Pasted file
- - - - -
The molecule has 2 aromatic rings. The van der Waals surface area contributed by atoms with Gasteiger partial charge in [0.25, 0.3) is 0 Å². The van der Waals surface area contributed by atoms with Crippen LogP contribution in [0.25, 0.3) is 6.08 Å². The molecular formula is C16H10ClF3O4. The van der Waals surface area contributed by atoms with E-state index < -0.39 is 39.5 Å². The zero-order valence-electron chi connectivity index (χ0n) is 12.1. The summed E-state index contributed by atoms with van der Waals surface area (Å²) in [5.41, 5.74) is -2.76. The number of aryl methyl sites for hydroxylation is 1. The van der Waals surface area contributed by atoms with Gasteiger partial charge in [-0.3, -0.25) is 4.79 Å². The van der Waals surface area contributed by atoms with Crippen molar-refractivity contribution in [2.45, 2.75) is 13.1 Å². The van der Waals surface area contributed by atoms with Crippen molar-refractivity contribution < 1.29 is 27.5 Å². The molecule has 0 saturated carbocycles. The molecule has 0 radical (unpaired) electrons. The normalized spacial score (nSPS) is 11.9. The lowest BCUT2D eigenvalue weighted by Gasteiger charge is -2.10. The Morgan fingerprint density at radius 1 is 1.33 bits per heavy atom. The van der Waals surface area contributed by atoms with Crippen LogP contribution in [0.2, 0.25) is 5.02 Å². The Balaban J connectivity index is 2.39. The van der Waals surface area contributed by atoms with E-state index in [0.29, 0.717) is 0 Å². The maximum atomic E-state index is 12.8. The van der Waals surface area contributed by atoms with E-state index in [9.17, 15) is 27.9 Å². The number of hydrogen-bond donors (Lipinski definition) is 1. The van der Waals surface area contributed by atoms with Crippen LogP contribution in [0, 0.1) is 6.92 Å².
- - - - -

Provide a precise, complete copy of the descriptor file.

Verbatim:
The molecule has 2 aromatic rings. The van der Waals surface area contributed by atoms with Gasteiger partial charge in [0.25, 0.3) is 0 Å². The van der Waals surface area contributed by atoms with Crippen LogP contribution in [0.25, 0.3) is 6.08 Å². The molecular formula is C16H10ClF3O4. The van der Waals surface area contributed by atoms with E-state index < -0.39 is 39.5 Å². The zero-order valence-electron chi connectivity index (χ0n) is 12.1. The summed E-state index contributed by atoms with van der Waals surface area (Å²) in [5.41, 5.74) is -2.76. The number of aryl methyl sites for hydroxylation is 1. The van der Waals surface area contributed by atoms with Gasteiger partial charge in [-0.3, -0.25) is 4.79 Å². The van der Waals surface area contributed by atoms with Crippen molar-refractivity contribution in [2.45, 2.75) is 13.1 Å². The van der Waals surface area contributed by atoms with Crippen molar-refractivity contribution < 1.29 is 27.5 Å². The molecule has 0 saturated carbocycles. The molecule has 0 radical (unpaired) electrons. The normalized spacial score (nSPS) is 11.9. The lowest BCUT2D eigenvalue weighted by Gasteiger charge is -2.10. The Morgan fingerprint density at radius 1 is 1.33 bits per heavy atom. The van der Waals surface area contributed by atoms with Crippen LogP contribution in [0.2, 0.25) is 5.02 Å². The Balaban J connectivity index is 2.39. The van der Waals surface area contributed by atoms with E-state index in [0.29, 0.717) is 0 Å². The maximum atomic E-state index is 12.8. The van der Waals surface area contributed by atoms with E-state index in [9.17, 15) is 27.9 Å². The number of hydrogen-bond donors (Lipinski definition) is 1. The van der Waals surface area contributed by atoms with Crippen LogP contribution in [0, 0.1) is 6.92 Å².